It’s probably easier to appreciate what’s going on if you see the original queries – please remember, though, that I wrote them to demonstrate a point with the shortest plan possible, not as a solution to a real problem, so don’t bother trying to work out what they’re supposed to achieve.

With the two queries in front of you it’s much easier to see that the first can do something efficient by running the subquery first and then using the result to drive the main query; while the second query has to start by running the main query, stopping each step of the way to run the subquery existence test.

You’ll notice that I‘ve used a couple of hints in the second query to stop the optimizer from doing any cunning transformations – I’ve used the no_unnest hint to block subquery unnesting (which would have turned the query into a join) then I’ve told the optimizer to run the subquery at the earliest possible opportunity (with the push_subq hint); it’s the latter hint that has affected the shape of the execution plan (i.e. the order of operation). If I change that hint to no_push_subq (to block subquery pushing) this is how the plan changes:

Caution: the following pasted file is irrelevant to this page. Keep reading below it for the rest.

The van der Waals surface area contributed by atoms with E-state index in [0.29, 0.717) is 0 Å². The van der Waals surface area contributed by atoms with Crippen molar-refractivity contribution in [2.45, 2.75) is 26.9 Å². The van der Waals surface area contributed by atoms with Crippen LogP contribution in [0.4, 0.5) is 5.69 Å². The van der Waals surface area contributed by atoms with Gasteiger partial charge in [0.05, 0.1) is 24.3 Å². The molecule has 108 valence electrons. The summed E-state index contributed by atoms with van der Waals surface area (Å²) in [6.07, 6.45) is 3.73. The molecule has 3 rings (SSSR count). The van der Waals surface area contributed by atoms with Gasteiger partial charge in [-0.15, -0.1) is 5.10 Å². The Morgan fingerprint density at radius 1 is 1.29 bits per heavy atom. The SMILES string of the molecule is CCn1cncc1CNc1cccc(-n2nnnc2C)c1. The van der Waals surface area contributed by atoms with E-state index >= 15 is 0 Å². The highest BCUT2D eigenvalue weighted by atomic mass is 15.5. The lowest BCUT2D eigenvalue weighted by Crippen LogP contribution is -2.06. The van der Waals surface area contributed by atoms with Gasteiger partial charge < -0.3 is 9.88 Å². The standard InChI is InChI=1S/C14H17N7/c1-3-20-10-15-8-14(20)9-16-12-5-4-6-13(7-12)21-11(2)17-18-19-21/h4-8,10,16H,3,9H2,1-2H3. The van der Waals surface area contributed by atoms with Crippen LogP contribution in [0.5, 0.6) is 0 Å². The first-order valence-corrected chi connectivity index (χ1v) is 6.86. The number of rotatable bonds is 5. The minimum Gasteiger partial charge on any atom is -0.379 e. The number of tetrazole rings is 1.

With this change the “first child first” rule works again: the filter operation at line 1 calls line 2 (its first child) to return rows, then calls line 4 (its second child) for each row to decide whether or not to keep the row. We can confirm this interpretation by checking the predicate section where we see that the text of the subquery is now visible as a filter predicate in line 1.

Note: when you pull execution plans from memory – v$sql_plan et. al. – the text of subquery predicates disappears; in this case the predicate would be reported as “filter( IS NOT NULL)” leaving you to imagine what it is that is not supposed to be null.

You can get a little help in checking for pushed subqueries by using the ‘outline’ option as the formatting parameter to the call to dbms_xplan as this will allow you to see if there are any push_subq() hints in the outline/SQL Plan baseline that would be associated with the plan.

This example shows you the potential benefit of pushing subqueries – when we blocked the push Oracle didn’t run the subquery until after it had visited the table and acquired a row that we weren’t going to need; on the other hand when we pushed the subquery Oracle ran it the moment we had the index entry available, thereby avoiding a redundant table visit.

Different shapes

There is one other pattern that’s worth reproducing, for the visual reference if nothing else; it’s the example of a pushed subquery that really does have to wait until after we’ve visited the table. Here’s an example of some SQL that would do this:

Note that the subquery is checking for a match on the status column – which is not part of the index, so the subquery can’t run until after Oracle has picked a row from the table in the main query. Here’s the plan: